Pub. date: 2008 | Online Pub. Date: April 25, 2008 | DOI: 10.4135/9781412963893 | Print ISBN: 9781412958783 | Online ISBN: 9781412963893| Publisher:SAGE Publications, Inc.About this encyclopedia
Climate Sensitivity and Feedbacks
Elizabeth R. Purdy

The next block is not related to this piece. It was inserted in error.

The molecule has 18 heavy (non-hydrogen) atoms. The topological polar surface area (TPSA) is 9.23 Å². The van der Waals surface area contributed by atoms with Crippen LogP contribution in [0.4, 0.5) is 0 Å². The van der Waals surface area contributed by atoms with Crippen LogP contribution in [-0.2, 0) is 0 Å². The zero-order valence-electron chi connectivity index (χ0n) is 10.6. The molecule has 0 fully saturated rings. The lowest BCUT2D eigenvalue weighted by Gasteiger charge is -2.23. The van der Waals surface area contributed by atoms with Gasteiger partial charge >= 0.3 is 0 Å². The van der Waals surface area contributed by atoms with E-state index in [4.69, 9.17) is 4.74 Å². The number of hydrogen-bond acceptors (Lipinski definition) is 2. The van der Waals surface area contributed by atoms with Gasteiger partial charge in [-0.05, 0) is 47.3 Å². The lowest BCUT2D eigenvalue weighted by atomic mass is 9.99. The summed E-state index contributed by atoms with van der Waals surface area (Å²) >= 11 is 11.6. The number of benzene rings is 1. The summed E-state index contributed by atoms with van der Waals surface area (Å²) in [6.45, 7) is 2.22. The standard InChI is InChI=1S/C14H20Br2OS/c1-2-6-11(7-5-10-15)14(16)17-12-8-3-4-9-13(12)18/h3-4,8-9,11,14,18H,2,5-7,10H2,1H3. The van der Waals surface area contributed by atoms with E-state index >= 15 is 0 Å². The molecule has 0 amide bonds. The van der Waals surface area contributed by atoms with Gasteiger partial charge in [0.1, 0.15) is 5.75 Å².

CLIMATE SENSITIVITY IS generally defined as the global mean surface temperature change that is followed by the doubling of carbon dioxide (CO 2 ) in the atmosphere. Put simply, climate sensitivity is the amount that temperatures rise or fall in response to alterations in climate. Since 1990, official estimates of climate sensitivity have ranged between 2.7–8.1 degrees F (1.5–4.5 degrees C). In the summer of 2004, at the Workshop on Climate Sensitivity, researchers generally agreed that temperatures have warmed by 0.6 degrees C over the last 100 years. Feedbacks are mechanisms that amplify or diminish climate change. Examples include water vapor, land ice-cover, vegetation cover, and ocean heat transport. Feedbacks may be affected by physical processes such as wind, snow, and seasonal variations. Climatologists have identified three major ways in which climate sensitivity and feedbacks may be studied using computer models. The first method uses a three-dimensional global climate model ...